I suggest Jiggles you go and think why a presumably adult man like yourself can’t write a post in an online forum without some derogatory/abusive comment: you have written them to virtually everyone you have addressed today.

              • Roar Guru

                January 29th 2013 @ 2:48pm
                Jiggles said | January 29th 2013 @ 2:48pm | ! Report

                I would happily do that if you stop polluting every thread with with 100 comments based on a straw-man argument.

              • January 29th 2013 @ 3:00pm
                kingplaymaker said | January 29th 2013 @ 3:00pm | ! Report

                Rubbish, you’re abusive to everyone and today you have sent forth unending bile to anyone you encounter, and in any case you seem to spend a lot of your time on these arguments given how worthless you think they are. Grow up.

              • Roar Guru

                January 29th 2013 @ 3:07pm
                Jiggles said | January 29th 2013 @ 3:07pm | ! Report

                You clearly have no understanding of the rugby landscape here in Australia, yet you make ridiculous comments.

              • January 29th 2013 @ 3:18pm
                kingplaymaker said | January 29th 2013 @ 3:18pm | ! Report

                Great, don’t talk to me then.

          • January 29th 2013 @ 2:19pm
            kingplaymaker said | January 29th 2013 @ 2:19pm | ! Report

            jeznez interestingly I wonder what percentage of the population would have a team nearby if there were one in the 8 largest cities?

            • Roar Guru

              January 29th 2013 @ 3:01pm
              jeznez said | January 29th 2013 @ 3:01pm | ! Report

              about 70% but all of those population centres are already serviced by a team in close proximity except Adelaide and they don’t have a sizeable rugby population calling out for a team.

              The top nine population centres/cities in Australia are Sydney, Melbourne, Brisbane, Perth, Adelaide, Gold Coast-Tweed, Newcastle, Canberra-Queenbeyan and Wollongong. Each of the regional centres/cities on that list are very close to a Super Rugby team’s base.

              Adelaide is the only area currently missing out and the standard of current Super Rugby sides in Oz does not warrant creating an artificial team there.

              • January 29th 2013 @ 3:04pm
                kingplaymaker said | January 29th 2013 @ 3:04pm | ! Report

                Well Adelaide’s a separate discussion, but what it should mean is that you can reach a lot with a little. Except being near a rugby centre doesn’t seem enough when there’s an NRL team in the town itself already.

              • Roar Guru

                January 29th 2013 @ 3:13pm
                jeznez said | January 29th 2013 @ 3:13pm | ! Report

                The discussion started based on demarcation underneath the provincial level in Oz.

                The key here is that that demarcation does not really exist – explains perfectly why in the attempt to create the ARC that teams needed to be ‘made up’ from scratch.

                It is why the other option when discussing third tier tends to consider hijacking existing entities – be it the NSW Country Cockatoos etc or promoting clubs to a higher level.

                I’m not sure I agree with this Uni idea, so much of the population does not go to Uni.

                I also don’t like age limiting the comp. What if you are the best prop in the Under 23’s but you don’t pick up a spot because Australia goes through a propping resurgence and all Super Squad spots are populated with 25-28 yr old’s who are stronger?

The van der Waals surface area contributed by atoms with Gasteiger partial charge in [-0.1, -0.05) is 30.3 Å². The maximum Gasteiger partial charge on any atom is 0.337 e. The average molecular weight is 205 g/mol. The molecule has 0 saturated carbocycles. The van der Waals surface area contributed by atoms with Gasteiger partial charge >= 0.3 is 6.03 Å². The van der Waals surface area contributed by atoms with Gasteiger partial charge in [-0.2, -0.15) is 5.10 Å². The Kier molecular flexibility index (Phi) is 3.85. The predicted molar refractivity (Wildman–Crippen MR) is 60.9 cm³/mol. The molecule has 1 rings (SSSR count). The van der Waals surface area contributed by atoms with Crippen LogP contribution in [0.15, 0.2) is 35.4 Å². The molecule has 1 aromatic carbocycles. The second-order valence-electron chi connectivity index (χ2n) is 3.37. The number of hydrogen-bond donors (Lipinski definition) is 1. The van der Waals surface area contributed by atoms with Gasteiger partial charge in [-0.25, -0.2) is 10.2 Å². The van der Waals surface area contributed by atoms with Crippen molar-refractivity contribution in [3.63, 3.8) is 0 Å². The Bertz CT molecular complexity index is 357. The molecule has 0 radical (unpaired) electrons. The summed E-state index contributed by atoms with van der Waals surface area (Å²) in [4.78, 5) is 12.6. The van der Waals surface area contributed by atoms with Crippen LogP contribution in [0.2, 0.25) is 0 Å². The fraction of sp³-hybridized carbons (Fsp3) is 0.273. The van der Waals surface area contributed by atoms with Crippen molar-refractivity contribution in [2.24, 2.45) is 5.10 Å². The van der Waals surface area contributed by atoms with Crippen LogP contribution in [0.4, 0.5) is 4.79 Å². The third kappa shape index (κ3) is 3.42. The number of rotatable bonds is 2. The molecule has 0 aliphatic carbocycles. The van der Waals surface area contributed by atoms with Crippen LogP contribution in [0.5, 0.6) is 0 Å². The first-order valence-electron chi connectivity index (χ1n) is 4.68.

Does this guy turn 24 and have to drop back to club level and then hope he can make it via the club ranks?

                It means the club comp will be weaker since the best under 23’s aren’t playing in it and that the under 23 comp is not as strong as it could be since 24 and up are missing. It is a unnecessary split and I don’t think it is the way to go.

              • January 29th 2013 @ 3:22pm
                kingplaymaker said | January 29th 2013 @ 3:22pm | ! Report

                Agree with all that jeznez, it doesn’t seem to give enough coverage of ages as a third tier would, nor to give spots to those who don’t go to university or are too young/old to and it fundamentally doesn’t seem to do much.

                I think the ARC was a fine model except I would have put the third NSW team in Sydney or Newcastle instead of the small Central Coast. The plan with the ARC was to add Adelaide and Newcastle after the opening years, and I think the 10 team format that would have resulted in with a third Sydney team instead of Central Coast would have been an excellent model, covering the largest population areas while dividing Sydney into three units.

    • January 29th 2013 @ 6:28am
      kingplaymaker said | January 29th 2013 @ 6:28am | ! Report

      Johnno sums up the issue pretty well.

      A varsity competition might be fine and dandy AFTER a national competition AND an under-20s have been set up, in that order, which are far more urgent, as indeed and take the greatest priority are more Super teams.

      • January 29th 2013 @ 6:49am
        Johnno said | January 29th 2013 @ 6:49am | ! Report

        Exaclty KPM, Dandy is a good word to describe it. Under-23 is too much mucking around. Rugby is set up now, especially for forwards, to develop between 18-20, then chucked out in the deep end after that. You don’t need to extend the development age to 23. But 18-20 is a critical time where forwards especially are often just not ready to rumble with the big boys. 20 years and over.

        And the last thing you want is to destroy the confidence of 18-20 yr old’s getting physically outmuscled, or injuries, and jus giving up on rugby, thinking it’s too tough. At that age you don’t have a concept of time, and don’t even realise by the year your turning 21 you will be much stronger and competitive. Have an initiation first then, muck around with the big boys.